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2016's Leftovers May Not Be All Bad

January 11, 2017

We can all admit 2016 was a strange and sometimes painful year.  From the UK voting to leave the EU, to celebrity deaths and a celebrity winning the presidential election, many of us were left not knowing what to think.  One constant, especially throughout the third quarter of 2016, was looking forward to the New Year.  In our haste to get to January, many of us may not have realized some gifts 2016 left us, particularly in December. 

 

On December 31, 2015 the Dow Jones closed at 17,425.  A year later it closed at 19,763.  There is a very good chance the Dow will close above 20,000 points one day this week.  The U.S. Bureau of Labor Statistics also concluded 156,000 new jobs were created in December while unemployment held at about 4.7%.  That same report shows that average hourly wages increased by about 3% over 2016. 

 

So what does this perceived bull market and improved economy mean for 2017?  Well, in a word…returns.  That answer seems simple and self-explanatory, but there is a lot to think about.  Sure investors make more money off of better returns and theoretically that goes back into the economy in a number of different ways, but perhaps more importantly, companies have more money to invest in themselves.

 

Many companies waited to invest in internal capital projects as they survived the economic recession of 2008/2009 and the period of economic recovery that followed.  One of the reasons behind the increased job creation numbers in 2016 was the kick starting of those delayed projects.  A variety of economic indicators and the promise of a new administration coming into office would suggest this trend will continue in 2017.

 

Of course companies have to avoid making reckless decisions and have to keep an eye on their project’s Return on Investment (ROI).  Whether a company is making capital investments in an existing facility (through a physical expansion, equipment upgrades and/or large scale hiring) or investing in a new facility, incentives can provide a significant boost to a project’s ROI.

 

Tax incentives are the most common in economic development deals, ranging from tax credits to tax abatements to employee tax withholding rebates.  These incentives can certainly lower your ongoing operational costs, but what about incentives that can impact the bottom line by reducing initial project costs?  Some jurisdictions may provide cash grants aimed at offsetting specific project costs, infrastructure upgrades, fast tracking the permitting process and waiving associated fees, land acquisition deals, and recruiting and training a workforce so you can hit the ground running.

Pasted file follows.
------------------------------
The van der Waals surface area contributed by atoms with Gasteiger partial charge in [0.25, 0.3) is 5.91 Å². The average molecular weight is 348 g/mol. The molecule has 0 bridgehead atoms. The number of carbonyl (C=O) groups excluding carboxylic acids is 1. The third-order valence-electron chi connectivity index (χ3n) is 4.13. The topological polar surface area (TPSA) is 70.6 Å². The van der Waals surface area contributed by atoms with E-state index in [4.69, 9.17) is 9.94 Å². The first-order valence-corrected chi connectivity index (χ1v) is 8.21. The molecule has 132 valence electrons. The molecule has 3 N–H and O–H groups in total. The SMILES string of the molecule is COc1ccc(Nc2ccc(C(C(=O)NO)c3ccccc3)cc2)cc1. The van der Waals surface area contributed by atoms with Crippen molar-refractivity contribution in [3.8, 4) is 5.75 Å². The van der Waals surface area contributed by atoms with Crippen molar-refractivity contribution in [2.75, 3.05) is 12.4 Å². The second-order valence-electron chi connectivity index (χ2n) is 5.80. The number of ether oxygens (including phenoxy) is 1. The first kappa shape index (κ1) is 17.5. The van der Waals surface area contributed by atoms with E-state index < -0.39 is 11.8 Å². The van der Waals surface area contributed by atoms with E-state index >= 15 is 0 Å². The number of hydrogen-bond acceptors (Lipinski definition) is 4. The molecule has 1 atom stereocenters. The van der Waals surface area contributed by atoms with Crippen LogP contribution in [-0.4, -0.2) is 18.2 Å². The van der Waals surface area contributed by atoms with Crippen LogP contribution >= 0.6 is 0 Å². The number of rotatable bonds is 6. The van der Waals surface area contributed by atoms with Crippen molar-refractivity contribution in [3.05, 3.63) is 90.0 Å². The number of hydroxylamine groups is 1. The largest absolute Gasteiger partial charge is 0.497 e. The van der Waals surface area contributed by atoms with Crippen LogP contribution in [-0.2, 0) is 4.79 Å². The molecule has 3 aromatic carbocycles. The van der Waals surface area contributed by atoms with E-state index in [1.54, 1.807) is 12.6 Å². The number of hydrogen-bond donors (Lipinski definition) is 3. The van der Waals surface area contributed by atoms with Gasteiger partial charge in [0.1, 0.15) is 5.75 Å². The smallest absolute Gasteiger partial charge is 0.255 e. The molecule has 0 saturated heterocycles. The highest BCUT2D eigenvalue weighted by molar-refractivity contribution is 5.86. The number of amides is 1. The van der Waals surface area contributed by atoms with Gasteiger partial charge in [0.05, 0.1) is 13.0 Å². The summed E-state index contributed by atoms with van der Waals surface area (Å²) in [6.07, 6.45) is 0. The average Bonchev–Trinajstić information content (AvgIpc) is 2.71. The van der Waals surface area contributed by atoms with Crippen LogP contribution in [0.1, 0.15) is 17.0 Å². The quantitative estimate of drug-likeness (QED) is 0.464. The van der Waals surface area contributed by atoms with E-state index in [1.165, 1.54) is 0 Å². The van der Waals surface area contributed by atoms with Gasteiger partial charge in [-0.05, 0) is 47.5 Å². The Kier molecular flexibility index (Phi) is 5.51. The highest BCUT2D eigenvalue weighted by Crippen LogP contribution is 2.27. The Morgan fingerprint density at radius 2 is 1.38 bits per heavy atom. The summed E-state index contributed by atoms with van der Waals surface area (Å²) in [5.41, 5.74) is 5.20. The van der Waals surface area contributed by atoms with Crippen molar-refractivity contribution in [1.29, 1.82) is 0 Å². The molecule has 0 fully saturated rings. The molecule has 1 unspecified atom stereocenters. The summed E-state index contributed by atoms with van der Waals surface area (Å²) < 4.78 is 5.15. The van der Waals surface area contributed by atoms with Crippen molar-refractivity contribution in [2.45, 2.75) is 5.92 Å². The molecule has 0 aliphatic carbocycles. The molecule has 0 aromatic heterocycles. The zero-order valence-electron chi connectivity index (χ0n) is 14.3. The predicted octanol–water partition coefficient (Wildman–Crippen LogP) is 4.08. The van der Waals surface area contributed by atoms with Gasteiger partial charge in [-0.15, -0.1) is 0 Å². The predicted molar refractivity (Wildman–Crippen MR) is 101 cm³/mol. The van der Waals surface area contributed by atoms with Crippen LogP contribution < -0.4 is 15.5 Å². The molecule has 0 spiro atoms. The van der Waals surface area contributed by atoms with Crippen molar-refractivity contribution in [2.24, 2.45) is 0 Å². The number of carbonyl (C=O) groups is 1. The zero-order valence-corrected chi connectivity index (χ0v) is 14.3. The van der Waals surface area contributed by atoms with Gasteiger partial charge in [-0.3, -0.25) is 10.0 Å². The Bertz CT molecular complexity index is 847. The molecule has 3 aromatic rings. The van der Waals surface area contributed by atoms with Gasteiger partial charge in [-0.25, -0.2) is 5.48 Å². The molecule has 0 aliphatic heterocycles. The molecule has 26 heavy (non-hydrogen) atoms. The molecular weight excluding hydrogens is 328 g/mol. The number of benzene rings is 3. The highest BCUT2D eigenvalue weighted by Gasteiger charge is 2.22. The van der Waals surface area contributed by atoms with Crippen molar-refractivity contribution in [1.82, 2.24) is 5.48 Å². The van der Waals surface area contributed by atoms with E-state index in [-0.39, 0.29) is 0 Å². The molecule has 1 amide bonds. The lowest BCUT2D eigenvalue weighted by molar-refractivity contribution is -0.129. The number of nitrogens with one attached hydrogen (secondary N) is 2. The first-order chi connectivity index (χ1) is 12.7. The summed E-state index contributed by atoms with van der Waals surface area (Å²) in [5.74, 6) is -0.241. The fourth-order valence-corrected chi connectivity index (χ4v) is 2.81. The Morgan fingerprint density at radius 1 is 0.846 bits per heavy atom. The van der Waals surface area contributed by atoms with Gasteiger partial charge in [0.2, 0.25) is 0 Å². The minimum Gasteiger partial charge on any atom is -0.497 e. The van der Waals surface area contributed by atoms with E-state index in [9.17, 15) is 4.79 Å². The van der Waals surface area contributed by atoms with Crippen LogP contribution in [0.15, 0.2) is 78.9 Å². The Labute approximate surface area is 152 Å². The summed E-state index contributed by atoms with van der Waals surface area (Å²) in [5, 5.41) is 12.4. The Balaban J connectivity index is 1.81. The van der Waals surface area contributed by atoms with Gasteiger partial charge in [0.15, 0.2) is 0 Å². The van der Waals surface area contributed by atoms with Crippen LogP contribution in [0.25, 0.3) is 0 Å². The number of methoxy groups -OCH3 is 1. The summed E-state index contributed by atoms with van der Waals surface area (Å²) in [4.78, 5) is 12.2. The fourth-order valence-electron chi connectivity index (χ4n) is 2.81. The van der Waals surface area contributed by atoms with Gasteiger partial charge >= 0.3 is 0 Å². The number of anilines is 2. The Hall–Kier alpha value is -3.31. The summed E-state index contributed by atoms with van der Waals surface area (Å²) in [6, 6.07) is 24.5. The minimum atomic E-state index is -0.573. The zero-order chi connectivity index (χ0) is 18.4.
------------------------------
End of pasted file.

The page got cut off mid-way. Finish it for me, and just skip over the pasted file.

Selecting a great site for expanding into a new market or relocating will also boost the project’s ROI.  We tell all of our clients that great incentives do not make a bad location good.  You still have to have the right workforce in place (both initially and for recruiting additional workers in the future), access to infrastructure and utilities, and operational costs vary greatly from state to state and even between different locations within a state.  All of these factors can weigh heavily on both the viability of the project as well as the project’s ROI. 

 

So yes, we all survived 2016, which seemed like a year written from a Hollywood script.  Some might look at that script as a comedy and some might see it as a tragedy, but now it is time to proceed headfirst into 2017.  With the market continuing to move forward, investors are poised to capitalize, but how individual companies invest in capital projects may be the biggest determining factor on how the 2017 script is written.                

 

Kris Phillips is a co-founder and Principal of Global Growth Advisors LLC, a professional firm that negotiates and maximizes incentives packages for companies investing in the United States.

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